Use Bounce Flash for Nicer Photos: A Little Flash Used Indirectly Can Make for Better Photos

Use Bounce Flash for Nicer Photos: A Little Flash Used Indirectly Can Make for Better Photos 

"Bouncing" the light does several things to improve the quality of light in a photograph.

  • It causes the light to travel farther, spreading out in a wide pattern. This effectively makes the light source bigger, which helps make the light softer and more flattering.
  • It causes the light to reflect off of other surfaces lighting the subject from multiple directions and filling in shadows.
  • It helps reduce the likelihood of redeye, which is caused from light from a direct flash reflecting off the subject's eyes and bouncing back into the camera lens

bounce flash photography

Bounce Basics

In order to bounce flash it's necessary to either have a flash with a bounce or bounce/swivel head or the ability to use the flash off camera. The most basic way of bouncing flash is to tilt the flash head up so it fires its light up at the ceiling and then bounces off it and falls on the subject.

It's important to make sure the surface the light is bouncing off is white, otherwise the light from the flash will pick up the color from the surface and throw a color cast over the subject.

If the entire scene is affected by the color cast it's possible to correct by setting a custom white balance or by correcting for the color cast in an image editing program such as Adobe Photoshop.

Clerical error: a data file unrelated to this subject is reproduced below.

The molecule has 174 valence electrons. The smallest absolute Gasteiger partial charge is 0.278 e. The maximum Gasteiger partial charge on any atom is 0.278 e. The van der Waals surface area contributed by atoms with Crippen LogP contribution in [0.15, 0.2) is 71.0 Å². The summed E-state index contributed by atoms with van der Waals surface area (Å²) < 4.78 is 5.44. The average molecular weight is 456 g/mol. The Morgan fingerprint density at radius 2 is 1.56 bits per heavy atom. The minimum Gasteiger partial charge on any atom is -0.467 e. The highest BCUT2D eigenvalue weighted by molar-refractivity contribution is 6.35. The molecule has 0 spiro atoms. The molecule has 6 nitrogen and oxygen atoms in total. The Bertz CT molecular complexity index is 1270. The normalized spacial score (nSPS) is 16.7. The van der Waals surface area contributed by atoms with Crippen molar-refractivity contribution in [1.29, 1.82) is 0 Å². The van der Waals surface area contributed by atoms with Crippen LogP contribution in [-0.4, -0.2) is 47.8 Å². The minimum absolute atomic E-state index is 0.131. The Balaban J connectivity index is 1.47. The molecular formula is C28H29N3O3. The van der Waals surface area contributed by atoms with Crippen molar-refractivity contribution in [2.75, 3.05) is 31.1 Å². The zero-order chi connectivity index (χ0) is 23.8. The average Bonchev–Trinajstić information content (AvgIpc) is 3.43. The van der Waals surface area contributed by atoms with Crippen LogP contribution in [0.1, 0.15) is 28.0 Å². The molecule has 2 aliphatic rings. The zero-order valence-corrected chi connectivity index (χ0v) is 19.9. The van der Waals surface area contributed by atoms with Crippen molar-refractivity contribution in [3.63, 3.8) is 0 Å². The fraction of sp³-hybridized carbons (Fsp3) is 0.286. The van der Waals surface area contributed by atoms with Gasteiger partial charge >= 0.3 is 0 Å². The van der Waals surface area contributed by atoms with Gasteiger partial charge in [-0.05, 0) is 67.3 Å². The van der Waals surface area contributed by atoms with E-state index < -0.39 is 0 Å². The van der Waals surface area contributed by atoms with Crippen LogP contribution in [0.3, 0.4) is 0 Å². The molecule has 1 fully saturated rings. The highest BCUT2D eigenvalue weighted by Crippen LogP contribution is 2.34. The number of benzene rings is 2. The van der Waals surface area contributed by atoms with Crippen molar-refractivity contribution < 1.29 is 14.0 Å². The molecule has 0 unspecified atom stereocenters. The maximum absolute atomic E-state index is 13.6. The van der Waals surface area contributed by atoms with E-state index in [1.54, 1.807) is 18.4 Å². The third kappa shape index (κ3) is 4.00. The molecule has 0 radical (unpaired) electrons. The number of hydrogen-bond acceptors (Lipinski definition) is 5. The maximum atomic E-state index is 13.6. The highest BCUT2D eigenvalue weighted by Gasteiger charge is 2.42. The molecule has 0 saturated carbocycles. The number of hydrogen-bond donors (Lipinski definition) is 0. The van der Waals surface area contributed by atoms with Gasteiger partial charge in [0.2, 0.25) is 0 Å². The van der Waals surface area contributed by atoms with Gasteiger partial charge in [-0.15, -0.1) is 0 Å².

Stay Close to the Subject

One drawback to bouncing the light from a portable flash unit is that because it has to travel a greater distance, the power of the light diminishes.

This means the flash has to work harder to produce enough light to expose for smaller lens openings. It also means the photographer has to take care to stay close enough to the subject to keep the light effective.

Depending on the power of the flash unit being used, the photographer may be limited to larger lens openings at any distance beyond five or 10 feet.

Bounce in Almost Any Direction

Flash can also be bounced off of side walls or even off walls that are behind the photographer so long as the light doesn't have to travel too far.

In each case the light produced by bouncing the flash will generally be superior to light from direct flash even though the power of the flash is diminished.

Be careful not to bounce the light off the floor because then the reflected light will be lighting the subject from below creating a type of lighting known as "ghoul" lighting (it was the lighting used for the old black and white monster movies).

Bounce lighting is so effective even studio photographers will frequently use it with powerful studio lights since it produces such a soft, even lighting.